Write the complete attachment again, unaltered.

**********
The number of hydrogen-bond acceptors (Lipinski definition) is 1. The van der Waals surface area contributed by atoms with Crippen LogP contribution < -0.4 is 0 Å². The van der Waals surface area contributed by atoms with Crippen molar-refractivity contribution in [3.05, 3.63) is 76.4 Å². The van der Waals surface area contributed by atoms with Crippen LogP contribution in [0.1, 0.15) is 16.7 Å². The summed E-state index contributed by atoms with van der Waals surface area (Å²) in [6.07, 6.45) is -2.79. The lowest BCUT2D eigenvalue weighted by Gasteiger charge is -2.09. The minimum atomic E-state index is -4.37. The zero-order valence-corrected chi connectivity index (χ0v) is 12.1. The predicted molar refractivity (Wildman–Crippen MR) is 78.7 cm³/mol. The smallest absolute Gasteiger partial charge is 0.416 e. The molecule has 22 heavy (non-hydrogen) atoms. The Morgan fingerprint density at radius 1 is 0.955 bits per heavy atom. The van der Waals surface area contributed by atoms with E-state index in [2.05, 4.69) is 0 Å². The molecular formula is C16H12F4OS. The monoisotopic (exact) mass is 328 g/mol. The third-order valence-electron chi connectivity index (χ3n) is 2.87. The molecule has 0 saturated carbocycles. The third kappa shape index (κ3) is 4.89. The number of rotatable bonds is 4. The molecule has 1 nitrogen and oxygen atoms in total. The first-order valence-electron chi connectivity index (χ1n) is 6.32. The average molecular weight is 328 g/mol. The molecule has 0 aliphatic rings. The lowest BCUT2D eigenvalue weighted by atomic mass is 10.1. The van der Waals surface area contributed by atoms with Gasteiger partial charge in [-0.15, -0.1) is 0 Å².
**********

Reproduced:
The number of hydrogen-bond acceptors (Lipinski definition) is 1. The van der Waals surface area contributed by atoms with Crippen LogP contribution < -0.4 is 0 Å². The van der Waals surface area contributed by atoms with Crippen molar-refractivity contribution in [3.05, 3.63) is 76.4 Å². The van der Waals surface area contributed by atoms with Crippen LogP contribution in [0.1, 0.15) is 16.7 Å². The summed E-state index contributed by atoms with van der Waals surface area (Å²) in [6.07, 6.45) is -2.79. The lowest BCUT2D eigenvalue weighted by Gasteiger charge is -2.09. The minimum atomic E-state index is -4.37. The zero-order valence-corrected chi connectivity index (χ0v) is 12.1. The predicted molar refractivity (Wildman–Crippen MR) is 78.7 cm³/mol. The smallest absolute Gasteiger partial charge is 0.416 e. The molecule has 22 heavy (non-hydrogen) atoms. The Morgan fingerprint density at radius 1 is 0.955 bits per heavy atom. The van der Waals surface area contributed by atoms with E-state index in [2.05, 4.69) is 0 Å². The molecular formula is C16H12F4OS. The monoisotopic (exact) mass is 328 g/mol. The third-order valence-electron chi connectivity index (χ3n) is 2.87. The molecule has 0 saturated carbocycles. The third kappa shape index (κ3) is 4.89. The number of rotatable bonds is 4. The molecule has 1 nitrogen and oxygen atoms in total. The first-order valence-electron chi connectivity index (χ1n) is 6.32. The average molecular weight is 328 g/mol. The molecule has 0 aliphatic rings. The lowest BCUT2D eigenvalue weighted by atomic mass is 10.1. The van der Waals surface area contributed by atoms with Gasteiger partial charge in [-0.15, -0.1) is 0 Å².